Fall 2016, BUS 306A-01: Seminar in Management Information Systems: App Design and Development (3). Prerequisite: At least junior standing. Preference to BSADM or JMCB majors during the first round of registration. Have you ever dreamed of making your own app but feel you lack the necessary skills? In this project-oriented seminar, students acquire the skills to design, create, and administer a fully functional Android app, regardless of initial skill level, using industry-leading mobile commerce software. No prior programming experience is required, since this is a key part of this seminar's learning opportunity. Students learn how to leverage features of mobile platforms to attract consumers, increase conversion rates, and maximize the return on their mobile investment. Fox.

Management Information Systems

BUS 310 - Mickel, Jason T.

The objective is to build an understanding of the value and uses of information systems for business operations, management decision making, and strategic advantage. Topics include basic systems concepts and major roles of information systems; computer, telecommunications, and database management concepts; and management issues in the implementation of information systems, including international, security, and ethical considerations.

Multimedia Design and Development

BUS 321 - Ballenger, Robert M. (Bob)

This course is an introduction to the study and creation of multimedia content primarily used in business. Students explore the steps used to plan and create multimedia content that effectively targets and delivers business information. This is a hands-on, project-oriented course with emphasis on the design and creation of media elements such as interactive web, graphic, audio, and video content. The course focuses on using WordPress development using Headway Themes with emphasis on Cascading Style Sheets, Adobe Photoshop, Reaper, and Final Cut Pro X as the foundation for creating online multimedia content.

Global Human-Resource Management

BUS 330 - Dean, Roger A.

Human-resource management (HRM) is concerned with how to best attract, select, develop, and retain employees in organizations. This course examines HRM in the global context. Topics include employee selection, training, performance management, compensation, health, safety, and security, and termination. We focus on designing HRM practices in the context of the global social, legal, and technological environments.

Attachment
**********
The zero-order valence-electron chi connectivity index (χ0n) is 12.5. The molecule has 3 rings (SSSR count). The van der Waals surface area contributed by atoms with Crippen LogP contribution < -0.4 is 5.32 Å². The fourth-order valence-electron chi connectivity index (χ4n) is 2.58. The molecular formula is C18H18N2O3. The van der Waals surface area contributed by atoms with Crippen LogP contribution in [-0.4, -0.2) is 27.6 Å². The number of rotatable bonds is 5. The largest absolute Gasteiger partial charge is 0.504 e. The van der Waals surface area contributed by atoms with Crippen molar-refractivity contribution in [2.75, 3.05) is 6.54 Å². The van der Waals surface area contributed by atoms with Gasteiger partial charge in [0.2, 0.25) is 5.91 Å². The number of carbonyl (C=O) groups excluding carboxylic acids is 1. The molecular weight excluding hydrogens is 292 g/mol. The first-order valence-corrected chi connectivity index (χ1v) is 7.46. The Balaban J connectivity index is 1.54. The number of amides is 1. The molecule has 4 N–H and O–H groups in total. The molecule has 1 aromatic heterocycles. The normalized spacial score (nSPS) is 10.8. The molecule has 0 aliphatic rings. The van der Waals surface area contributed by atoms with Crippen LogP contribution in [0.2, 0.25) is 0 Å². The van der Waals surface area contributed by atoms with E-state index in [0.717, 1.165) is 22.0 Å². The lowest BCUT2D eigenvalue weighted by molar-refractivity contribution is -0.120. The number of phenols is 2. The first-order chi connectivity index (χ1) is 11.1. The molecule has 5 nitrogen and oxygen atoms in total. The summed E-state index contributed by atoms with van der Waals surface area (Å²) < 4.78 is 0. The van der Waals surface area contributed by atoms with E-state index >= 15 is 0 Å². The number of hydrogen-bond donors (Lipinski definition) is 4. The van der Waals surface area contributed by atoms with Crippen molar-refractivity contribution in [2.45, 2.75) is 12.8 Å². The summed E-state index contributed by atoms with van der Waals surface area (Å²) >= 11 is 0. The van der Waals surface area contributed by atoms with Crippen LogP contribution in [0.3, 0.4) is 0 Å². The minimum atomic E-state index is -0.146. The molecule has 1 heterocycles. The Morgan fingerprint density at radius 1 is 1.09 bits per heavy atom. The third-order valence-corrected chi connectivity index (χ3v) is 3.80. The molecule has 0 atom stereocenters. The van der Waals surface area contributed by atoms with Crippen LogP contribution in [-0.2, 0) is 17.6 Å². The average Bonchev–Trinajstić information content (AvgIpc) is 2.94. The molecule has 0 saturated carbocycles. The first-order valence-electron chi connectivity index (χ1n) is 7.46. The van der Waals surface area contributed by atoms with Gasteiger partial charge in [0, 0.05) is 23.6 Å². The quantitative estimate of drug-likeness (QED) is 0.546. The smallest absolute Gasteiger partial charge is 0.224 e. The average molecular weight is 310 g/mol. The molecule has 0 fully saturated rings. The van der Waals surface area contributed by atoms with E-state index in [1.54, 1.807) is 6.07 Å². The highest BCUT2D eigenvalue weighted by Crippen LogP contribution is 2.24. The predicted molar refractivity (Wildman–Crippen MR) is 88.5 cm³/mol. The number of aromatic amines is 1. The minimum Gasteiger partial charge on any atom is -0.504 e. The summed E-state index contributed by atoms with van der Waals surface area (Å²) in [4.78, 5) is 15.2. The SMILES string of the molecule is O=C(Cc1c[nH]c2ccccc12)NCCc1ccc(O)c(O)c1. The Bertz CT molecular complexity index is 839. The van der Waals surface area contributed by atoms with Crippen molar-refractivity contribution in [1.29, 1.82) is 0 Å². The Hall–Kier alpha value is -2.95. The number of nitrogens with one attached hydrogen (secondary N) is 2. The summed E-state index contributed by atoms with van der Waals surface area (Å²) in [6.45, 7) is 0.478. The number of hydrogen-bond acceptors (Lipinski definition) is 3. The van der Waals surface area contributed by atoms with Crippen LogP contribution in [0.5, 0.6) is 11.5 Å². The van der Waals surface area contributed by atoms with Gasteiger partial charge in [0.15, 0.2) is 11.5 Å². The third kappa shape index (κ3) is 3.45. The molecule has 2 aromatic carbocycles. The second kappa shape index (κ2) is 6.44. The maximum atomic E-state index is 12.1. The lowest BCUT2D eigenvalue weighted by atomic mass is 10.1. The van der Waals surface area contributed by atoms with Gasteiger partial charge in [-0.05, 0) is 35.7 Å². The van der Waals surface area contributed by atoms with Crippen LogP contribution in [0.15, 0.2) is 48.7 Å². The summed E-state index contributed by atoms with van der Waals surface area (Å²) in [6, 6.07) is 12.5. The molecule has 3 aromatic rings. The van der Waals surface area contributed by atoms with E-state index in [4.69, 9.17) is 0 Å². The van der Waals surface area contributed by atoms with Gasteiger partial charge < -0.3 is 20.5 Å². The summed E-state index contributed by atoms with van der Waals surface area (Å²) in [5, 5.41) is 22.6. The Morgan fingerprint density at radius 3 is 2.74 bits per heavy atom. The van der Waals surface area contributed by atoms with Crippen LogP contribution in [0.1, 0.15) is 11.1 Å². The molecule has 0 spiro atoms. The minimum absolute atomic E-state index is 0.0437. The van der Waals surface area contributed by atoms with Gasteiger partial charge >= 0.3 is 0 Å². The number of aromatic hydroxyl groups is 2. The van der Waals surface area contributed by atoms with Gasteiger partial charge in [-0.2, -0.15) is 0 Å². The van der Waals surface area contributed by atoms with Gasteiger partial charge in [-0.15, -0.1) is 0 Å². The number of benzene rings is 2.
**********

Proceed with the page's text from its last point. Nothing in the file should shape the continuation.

Business Ethics

BUS 345 - Reiter, Sandra L. (Sandy)

An examination of the moral and ethical issues associated with management policy and executive decisions. The course examines the basic approaches to moral reasoning, macro-moral issues concerning the justice of economic systems, and micro-moral issues, such as the following: conflict of interest, whistle blowing, discrimination in employment, product safety, environment, and advertising.

Foundations of Business Law

BUS 346 - Youngman, Julia F. (Julie)

An introduction to the law governing the relations between individuals and businesses in commerce, viewed through both an ethical and a legal lens. Students explore the issues that face both established businesses and innovation-driven startups exploring new markets, including the law governing intellectual property, products liability, contracts, business torts, sales of goods under the Uniform Commercial Code, employment and agency law, environmental law, and the formation and operation of partnerships and corporations.  Additional selected topics may be chosen in accordance with the interest of course participants.  Assignments apply legal theories to actual business disputes, court cases, and hypothetical situations.

Real Estate Development